by Fred Pritzker, Food Safety Lawyer
When a child suffers hemolytic uremic syndrome (HUS) from E. coli O157:H7 food poisoning, it is important to think about issues like the following:
- Who will pay for my child’s medical bills (or even the co-pays if insurance is involved) now and in the future?
- Who will care for my child while I’m away at work?
- What if my child has permanent injuries and life-long complications?
- Will a lawsuit help prevent this from happening to other children?
In addition, if you had to take time off of work, the company responsible for your child’s E. coli infection and resulting kidney failure should pay for that. We have helped parents who have lost significant income, or even lost their jobs.
As a parent, you can sue the company that is legally responsible for your child’s E. coli O157:H7 infection and any medical complications related to it, including kidney failure from hemolytic uremic syndrome (HUS). Money you obtain in a settlement can be placed in a trust and used for the following:
- medical expenses not covered by your health insurance, including deductibles;
- cost of care.
Money not used for these purposes can be distributed to your son or daughter when they reach the age provided in the document that created the trust.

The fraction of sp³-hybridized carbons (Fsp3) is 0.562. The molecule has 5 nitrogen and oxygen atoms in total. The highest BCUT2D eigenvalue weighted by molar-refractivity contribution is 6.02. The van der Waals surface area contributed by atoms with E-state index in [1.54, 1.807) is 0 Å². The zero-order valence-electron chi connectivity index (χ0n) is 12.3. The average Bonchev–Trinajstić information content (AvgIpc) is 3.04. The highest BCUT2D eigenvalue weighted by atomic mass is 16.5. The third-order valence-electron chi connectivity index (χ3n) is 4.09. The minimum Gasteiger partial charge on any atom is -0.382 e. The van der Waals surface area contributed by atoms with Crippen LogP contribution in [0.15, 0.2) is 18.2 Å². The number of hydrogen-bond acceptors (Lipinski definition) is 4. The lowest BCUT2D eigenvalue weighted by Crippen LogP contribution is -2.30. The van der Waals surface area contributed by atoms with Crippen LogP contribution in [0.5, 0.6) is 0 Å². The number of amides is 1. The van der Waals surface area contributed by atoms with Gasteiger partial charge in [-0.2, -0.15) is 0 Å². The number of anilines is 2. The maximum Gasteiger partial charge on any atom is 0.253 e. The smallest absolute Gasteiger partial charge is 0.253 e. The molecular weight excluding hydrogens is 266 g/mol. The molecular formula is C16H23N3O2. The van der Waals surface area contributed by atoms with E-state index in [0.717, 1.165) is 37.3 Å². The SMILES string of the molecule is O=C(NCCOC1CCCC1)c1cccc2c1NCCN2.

It’s also important to understand that in order to successfully make a claim, one has to identify the source of the E. coli O157:H7 that resulted in HUS, determine how and when the food product became contaminated, and prove by the greater weight of the evidence that the resulting harms and losses were the direct result of the illness.
This is often a very complicated process. In fact, in the majority of HUS cases, the source of the contamination is never identified (and therefore a claim is not possible).
Whether you ultimately decide to make a claim or not, you can speak with me or another hemolytic uremic syndrome attorney at my law firm to better understand your rights and the issues involved and then decide whether it’s right for you and your family to make a claim (or whether it’s even possible to do so).